Erin E. Murphy:

Okay.

Sonia Sotomayor:

All right? I was following you up to when you said that it has to be a debt you obtain by fraud from the person.

Erin E. Murphy:

Yes.

Sonia Sotomayor:

Whether I agree with you or not, that’s a different issue because I’m not sure that you fully answered Justice Breyer.

But I don’t understand where the inducement comes into this.

Why — why did — you can commit fraud against a person directly in a variety of different ways that don’t require a misrepresentation.

And we know that actual fraud doesn’t, as a matter of fact, require a misrepresentation.

Erin E. Murphy:

Well, as far as I can tell, and Petitioner hasn’t suggested otherwise, there’s really only two forms of fraud here.

Erin E. Murphy:

There is — there is misrepresentation or fraudulent conveyance.

They really haven’t pointed to anything else.

So, you know, the question, I think, really is: Is fraudulent conveyance supposed to be in this statute? And in this particular statute, I think fraudulent conveyance sticks out like a sore thumb.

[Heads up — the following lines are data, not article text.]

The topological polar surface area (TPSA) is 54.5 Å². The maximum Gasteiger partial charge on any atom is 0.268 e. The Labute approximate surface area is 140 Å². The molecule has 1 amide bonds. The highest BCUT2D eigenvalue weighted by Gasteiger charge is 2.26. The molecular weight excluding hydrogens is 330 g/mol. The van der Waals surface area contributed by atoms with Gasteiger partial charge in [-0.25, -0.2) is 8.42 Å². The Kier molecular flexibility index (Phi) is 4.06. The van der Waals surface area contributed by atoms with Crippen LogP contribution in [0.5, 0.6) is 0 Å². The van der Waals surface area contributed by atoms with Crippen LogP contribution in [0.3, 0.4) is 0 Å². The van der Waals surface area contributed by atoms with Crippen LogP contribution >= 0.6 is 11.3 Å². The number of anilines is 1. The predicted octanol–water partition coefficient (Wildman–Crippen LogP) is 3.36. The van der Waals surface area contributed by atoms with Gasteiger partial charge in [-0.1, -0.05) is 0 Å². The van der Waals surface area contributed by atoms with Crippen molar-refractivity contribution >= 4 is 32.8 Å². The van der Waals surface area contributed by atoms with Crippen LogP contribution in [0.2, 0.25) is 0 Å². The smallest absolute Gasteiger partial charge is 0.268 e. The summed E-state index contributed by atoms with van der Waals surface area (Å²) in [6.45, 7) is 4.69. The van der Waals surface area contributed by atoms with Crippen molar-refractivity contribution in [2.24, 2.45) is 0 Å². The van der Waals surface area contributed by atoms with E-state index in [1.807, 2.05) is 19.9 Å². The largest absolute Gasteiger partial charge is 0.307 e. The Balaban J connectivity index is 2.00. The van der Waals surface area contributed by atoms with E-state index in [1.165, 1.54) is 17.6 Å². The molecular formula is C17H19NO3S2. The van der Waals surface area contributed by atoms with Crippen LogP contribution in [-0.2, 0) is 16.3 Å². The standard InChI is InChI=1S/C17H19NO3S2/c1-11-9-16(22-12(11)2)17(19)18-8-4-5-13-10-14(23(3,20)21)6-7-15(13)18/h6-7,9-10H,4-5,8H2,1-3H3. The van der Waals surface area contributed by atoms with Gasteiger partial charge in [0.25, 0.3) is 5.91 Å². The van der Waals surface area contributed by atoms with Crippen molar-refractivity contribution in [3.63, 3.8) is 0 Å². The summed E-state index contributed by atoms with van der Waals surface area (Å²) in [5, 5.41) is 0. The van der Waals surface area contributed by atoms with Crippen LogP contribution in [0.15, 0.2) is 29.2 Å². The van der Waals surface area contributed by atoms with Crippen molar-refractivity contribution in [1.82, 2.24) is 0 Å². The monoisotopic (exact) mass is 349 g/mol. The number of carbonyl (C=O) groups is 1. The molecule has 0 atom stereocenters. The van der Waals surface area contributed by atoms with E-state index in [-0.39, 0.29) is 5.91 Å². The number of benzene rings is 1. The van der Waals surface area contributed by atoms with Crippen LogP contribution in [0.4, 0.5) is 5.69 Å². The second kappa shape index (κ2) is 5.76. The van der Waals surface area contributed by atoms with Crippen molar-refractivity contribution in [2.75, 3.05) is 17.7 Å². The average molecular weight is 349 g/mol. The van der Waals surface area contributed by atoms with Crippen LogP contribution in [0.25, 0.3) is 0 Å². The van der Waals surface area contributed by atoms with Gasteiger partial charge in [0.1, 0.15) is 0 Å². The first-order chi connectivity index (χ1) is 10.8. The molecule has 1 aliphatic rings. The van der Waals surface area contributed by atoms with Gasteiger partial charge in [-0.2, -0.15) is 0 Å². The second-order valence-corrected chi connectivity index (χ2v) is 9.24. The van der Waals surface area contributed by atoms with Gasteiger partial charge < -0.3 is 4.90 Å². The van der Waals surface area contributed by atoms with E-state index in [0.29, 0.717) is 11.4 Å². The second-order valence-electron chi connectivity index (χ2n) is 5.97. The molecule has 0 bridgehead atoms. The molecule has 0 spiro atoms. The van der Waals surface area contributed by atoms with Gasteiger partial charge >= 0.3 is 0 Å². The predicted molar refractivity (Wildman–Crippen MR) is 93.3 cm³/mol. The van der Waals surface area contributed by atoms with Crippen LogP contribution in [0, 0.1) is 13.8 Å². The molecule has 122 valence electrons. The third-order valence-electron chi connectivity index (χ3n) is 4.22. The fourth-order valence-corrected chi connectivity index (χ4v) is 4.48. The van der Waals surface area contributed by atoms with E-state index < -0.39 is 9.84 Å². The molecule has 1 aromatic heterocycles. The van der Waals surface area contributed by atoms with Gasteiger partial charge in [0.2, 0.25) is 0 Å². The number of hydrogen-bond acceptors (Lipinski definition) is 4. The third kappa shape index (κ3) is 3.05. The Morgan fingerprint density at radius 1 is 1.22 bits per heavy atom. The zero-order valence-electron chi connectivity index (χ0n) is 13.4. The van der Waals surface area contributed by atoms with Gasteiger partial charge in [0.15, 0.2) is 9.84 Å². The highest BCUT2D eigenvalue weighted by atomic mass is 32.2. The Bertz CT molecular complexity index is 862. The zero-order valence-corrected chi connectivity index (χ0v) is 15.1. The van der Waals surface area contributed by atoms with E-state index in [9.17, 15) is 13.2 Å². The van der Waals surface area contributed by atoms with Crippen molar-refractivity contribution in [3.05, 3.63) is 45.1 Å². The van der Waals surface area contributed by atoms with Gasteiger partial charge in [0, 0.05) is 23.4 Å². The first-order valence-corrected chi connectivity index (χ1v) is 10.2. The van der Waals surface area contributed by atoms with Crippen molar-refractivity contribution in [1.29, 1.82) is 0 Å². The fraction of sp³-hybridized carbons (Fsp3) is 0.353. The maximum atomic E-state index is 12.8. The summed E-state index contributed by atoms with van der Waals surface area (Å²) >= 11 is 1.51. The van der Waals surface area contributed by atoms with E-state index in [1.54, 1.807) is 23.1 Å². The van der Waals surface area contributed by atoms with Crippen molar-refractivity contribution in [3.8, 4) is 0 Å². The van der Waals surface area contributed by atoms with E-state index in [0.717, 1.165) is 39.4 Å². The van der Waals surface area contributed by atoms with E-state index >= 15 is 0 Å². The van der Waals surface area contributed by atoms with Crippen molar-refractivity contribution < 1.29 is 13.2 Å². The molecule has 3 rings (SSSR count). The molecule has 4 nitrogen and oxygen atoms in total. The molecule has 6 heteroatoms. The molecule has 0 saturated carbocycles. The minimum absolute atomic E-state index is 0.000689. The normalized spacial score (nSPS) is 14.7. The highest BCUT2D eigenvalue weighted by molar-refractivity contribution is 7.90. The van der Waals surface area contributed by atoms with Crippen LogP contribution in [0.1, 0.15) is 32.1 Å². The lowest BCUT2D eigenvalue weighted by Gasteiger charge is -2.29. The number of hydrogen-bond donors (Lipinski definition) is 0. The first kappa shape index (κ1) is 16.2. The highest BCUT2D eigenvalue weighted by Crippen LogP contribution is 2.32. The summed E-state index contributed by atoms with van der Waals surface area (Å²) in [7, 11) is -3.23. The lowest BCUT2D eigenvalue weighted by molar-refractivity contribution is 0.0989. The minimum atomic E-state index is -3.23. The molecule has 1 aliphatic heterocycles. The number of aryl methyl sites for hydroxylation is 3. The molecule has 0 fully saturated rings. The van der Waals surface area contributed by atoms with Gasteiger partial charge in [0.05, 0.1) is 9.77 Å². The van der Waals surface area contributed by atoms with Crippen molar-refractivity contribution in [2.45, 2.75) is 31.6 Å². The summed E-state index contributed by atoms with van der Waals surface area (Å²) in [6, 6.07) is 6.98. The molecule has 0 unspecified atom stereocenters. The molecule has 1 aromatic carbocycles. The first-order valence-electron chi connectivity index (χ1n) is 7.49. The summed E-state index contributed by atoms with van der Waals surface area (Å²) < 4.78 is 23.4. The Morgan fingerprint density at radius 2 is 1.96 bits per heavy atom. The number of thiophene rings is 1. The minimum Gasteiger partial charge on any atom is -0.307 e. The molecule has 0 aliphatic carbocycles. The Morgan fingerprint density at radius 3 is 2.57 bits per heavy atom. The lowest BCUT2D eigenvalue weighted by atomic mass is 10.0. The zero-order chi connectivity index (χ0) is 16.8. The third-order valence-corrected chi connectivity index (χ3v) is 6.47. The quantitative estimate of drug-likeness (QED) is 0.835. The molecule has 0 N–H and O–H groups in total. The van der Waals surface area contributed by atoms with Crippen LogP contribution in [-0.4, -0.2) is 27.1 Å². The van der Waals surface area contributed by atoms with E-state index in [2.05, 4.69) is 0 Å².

Elena Kagan:

Well, you just said you’re not contesting that fraudulent conveyance is a form of actual fraud; is that right?

Erin E. Murphy:

When it’s done with intent, you know, the necessary intent to make it actual fraud.

But yes, that’s right.

Elena Kagan:

So, now, this language — I mean, the language just seems a lot more simple than you’re making it, because you add inducement to the language, you add from the creditor to the language. But the language doesn’t say any of those things.

It just says is there a debt? And we know that there is a debt here.